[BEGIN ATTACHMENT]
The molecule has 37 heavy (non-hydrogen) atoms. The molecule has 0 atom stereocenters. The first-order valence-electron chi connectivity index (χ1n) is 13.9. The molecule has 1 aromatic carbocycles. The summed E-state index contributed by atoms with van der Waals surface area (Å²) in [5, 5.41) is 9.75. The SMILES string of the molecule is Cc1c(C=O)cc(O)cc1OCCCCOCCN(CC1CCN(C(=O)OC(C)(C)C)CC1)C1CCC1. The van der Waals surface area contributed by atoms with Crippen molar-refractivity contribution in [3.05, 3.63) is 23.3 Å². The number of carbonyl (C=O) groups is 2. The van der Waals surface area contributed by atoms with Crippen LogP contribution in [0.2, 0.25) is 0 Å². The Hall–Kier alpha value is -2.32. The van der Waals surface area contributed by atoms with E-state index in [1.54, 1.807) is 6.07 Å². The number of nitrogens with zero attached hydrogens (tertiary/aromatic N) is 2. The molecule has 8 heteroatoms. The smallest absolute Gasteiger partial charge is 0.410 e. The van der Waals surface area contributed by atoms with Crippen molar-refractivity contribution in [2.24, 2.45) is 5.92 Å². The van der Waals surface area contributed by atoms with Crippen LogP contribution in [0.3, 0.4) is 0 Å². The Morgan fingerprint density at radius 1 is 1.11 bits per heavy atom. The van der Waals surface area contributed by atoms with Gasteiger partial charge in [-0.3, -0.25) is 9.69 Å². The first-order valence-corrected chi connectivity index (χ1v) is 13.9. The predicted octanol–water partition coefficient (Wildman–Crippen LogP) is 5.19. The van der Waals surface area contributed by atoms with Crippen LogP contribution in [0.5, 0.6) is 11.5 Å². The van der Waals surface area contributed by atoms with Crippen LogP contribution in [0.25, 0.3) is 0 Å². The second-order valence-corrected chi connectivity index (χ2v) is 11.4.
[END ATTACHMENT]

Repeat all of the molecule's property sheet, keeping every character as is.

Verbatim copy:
The molecule has 37 heavy (non-hydrogen) atoms. The molecule has 0 atom stereocenters. The first-order valence-electron chi connectivity index (χ1n) is 13.9. The molecule has 1 aromatic carbocycles. The summed E-state index contributed by atoms with van der Waals surface area (Å²) in [5, 5.41) is 9.75. The SMILES string of the molecule is Cc1c(C=O)cc(O)cc1OCCCCOCCN(CC1CCN(C(=O)OC(C)(C)C)CC1)C1CCC1. The van der Waals surface area contributed by atoms with Crippen molar-refractivity contribution in [3.05, 3.63) is 23.3 Å². The number of carbonyl (C=O) groups is 2. The van der Waals surface area contributed by atoms with Crippen LogP contribution in [0.2, 0.25) is 0 Å². The Hall–Kier alpha value is -2.32. The van der Waals surface area contributed by atoms with E-state index in [1.54, 1.807) is 6.07 Å². The number of nitrogens with zero attached hydrogens (tertiary/aromatic N) is 2. The molecule has 8 heteroatoms. The smallest absolute Gasteiger partial charge is 0.410 e. The van der Waals surface area contributed by atoms with Crippen molar-refractivity contribution in [2.24, 2.45) is 5.92 Å². The van der Waals surface area contributed by atoms with Crippen LogP contribution in [0.3, 0.4) is 0 Å². The Morgan fingerprint density at radius 1 is 1.11 bits per heavy atom. The van der Waals surface area contributed by atoms with Gasteiger partial charge in [-0.3, -0.25) is 9.69 Å². The first-order valence-corrected chi connectivity index (χ1v) is 13.9. The predicted octanol–water partition coefficient (Wildman–Crippen LogP) is 5.19. The van der Waals surface area contributed by atoms with Crippen LogP contribution in [0.5, 0.6) is 11.5 Å². The van der Waals surface area contributed by atoms with Crippen LogP contribution in [0.25, 0.3) is 0 Å². The second-order valence-corrected chi connectivity index (χ2v) is 11.4.